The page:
Friday, January 19, 2007

Wiki your web and intranet guidelines

Those of us that develop or promote web or intranet content and development guidelines within our organisation walk a fine line between help and dictatorship.

If you work in a large federated environment like I do (University) it isn't even possible to force people to follow guidelines and it comes down to advocacy and encouragement and making sure the guidelines meet the expectations of those that may use them.

Being seen as a dictator or 'style nazi' is never a good thing.

If you've read previous posts of mine you'll see I'm a big fan of providing good solid guidelines to support best web and intranet best practice in areas such as content, accessibility, usability and front-end coding.

The whole social media and collaboration revolution currently occurring (some useful functionality to organisations some not) has risen the expectations of interacting with users and users being able to openly comment and instigate change when necessary.

My organisation is currently in the process of redeveloping web guidelines into a firmer policy framework to be made up of various areas including stand alone content and accessibility and usability guidelines.

The process we have taken for the development of new guidelines has been to reverse the standard practice from developing them (or getting an external agency to develop them), and then enforcing, to getting the users of the guidelines to determine what is appropriate and what is not (but keeping some top level editorial and management approval).

The process:

  1. Develop base framework for guidelines
  2. Meet with key stakeholders to introduce the standards and the reasoning behind them
  3. Post guidelines into a wiki accessible by all interested parties and potentially the entire organisation
  4. Monitor changes to wiki version
  5. Post initial 'official' version on the intranet based on appropriate material from the wiki
  6. Continue to monitor wiki changes and update official version when appropriate
    changes occur

While I have seen and heard of guidelines remaining in the wiki format I'm not convinced that wikis should be replaced more formal intranet publishing for these areas.

There are several reasons including the lack of consistency of language in a wiki, the possibility that user changes are not ideal for the organisation or meeting the expectation of a professional web/intranet environment and even becoming stuck with competing interests rewriting each others input (yes even in a professional environment).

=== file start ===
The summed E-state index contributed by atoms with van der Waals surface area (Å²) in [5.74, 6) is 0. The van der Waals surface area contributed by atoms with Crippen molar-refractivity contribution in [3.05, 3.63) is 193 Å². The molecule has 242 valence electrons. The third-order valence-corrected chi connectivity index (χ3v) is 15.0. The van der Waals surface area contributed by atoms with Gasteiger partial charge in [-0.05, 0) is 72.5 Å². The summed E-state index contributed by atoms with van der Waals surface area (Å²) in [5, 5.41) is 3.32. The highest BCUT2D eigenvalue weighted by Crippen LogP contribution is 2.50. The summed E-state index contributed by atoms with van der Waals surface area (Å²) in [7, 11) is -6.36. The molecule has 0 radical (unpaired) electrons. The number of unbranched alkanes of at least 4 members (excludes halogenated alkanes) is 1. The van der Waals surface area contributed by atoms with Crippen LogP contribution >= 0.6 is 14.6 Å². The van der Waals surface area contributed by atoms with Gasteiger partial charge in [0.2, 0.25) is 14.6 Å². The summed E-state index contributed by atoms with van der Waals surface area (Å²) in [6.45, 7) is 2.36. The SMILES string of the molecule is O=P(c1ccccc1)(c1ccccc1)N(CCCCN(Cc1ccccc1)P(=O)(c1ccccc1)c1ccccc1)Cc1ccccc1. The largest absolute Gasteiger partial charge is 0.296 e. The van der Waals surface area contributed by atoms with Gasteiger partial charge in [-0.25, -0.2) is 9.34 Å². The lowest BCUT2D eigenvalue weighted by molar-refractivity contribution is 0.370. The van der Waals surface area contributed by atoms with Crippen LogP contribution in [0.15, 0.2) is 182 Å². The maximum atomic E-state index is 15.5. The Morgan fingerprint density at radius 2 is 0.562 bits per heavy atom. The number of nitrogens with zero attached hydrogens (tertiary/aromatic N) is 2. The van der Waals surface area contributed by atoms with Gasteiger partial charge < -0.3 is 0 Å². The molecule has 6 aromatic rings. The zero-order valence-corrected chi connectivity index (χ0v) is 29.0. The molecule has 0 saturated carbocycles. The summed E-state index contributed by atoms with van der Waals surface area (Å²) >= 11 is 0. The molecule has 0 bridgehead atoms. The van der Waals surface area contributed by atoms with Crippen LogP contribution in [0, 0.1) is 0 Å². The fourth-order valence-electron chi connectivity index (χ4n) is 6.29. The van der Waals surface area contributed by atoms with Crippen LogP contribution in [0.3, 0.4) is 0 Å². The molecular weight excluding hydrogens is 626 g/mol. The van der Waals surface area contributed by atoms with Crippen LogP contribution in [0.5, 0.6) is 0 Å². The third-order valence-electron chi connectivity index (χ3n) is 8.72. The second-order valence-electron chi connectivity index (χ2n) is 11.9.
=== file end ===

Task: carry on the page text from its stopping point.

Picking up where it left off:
The wiki is great for collecting a variety of ideas and input from across an organisation but because of the potential problems I still the need for a formal approved version published on the intranet. This may change depending as the maturity of wiki use, and the understanding of how users interact with wikis within an organisation, grows.

Both the wiki and intranet versions should be linked and the relationship explained to users.

So the positives of 'wiking' your web and intranet guidelines:

  1. Raises the level of engagement through the intranet
  2. Identifies hidden pockets of knowledge within the organisation
  3. Develops an innovative way to collect opinion and input on a variety of subjects (people like something new especially if it related to them)
  4. Provides a bottom -up approach for the further development of your website or intranet and other online environments.
It's just early days and at this stage because it the first time outside of dedicated IT teams that have been engaged to use the wiki there hasn't been too changes (which may also mean the initial guidelines are quite acceptable) but as we move to promote the use of the wiki in a variety of situations, and make others aware of the possibilities, I see the use of the wiki increasing across a multitude of areas of my organisation.

Labels: , , , , , ,

2 Comments:

At 1:01 PM, Blogger Comfy said...

This is an inspired idea Nick. Using a wiki to multi-author content, that is then made "official" later. Like it.

 
At 9:36 AM, Anonymous Anonymous said...

Hi Nick,

This is a great idea, Just wondered if you have a wiki inhouse or whether you can recommend something.

I am sort of familiar with how they work but have never really set anything up like that before.

Cheers

Tracey, NRC

 

Post a Comment

<< Home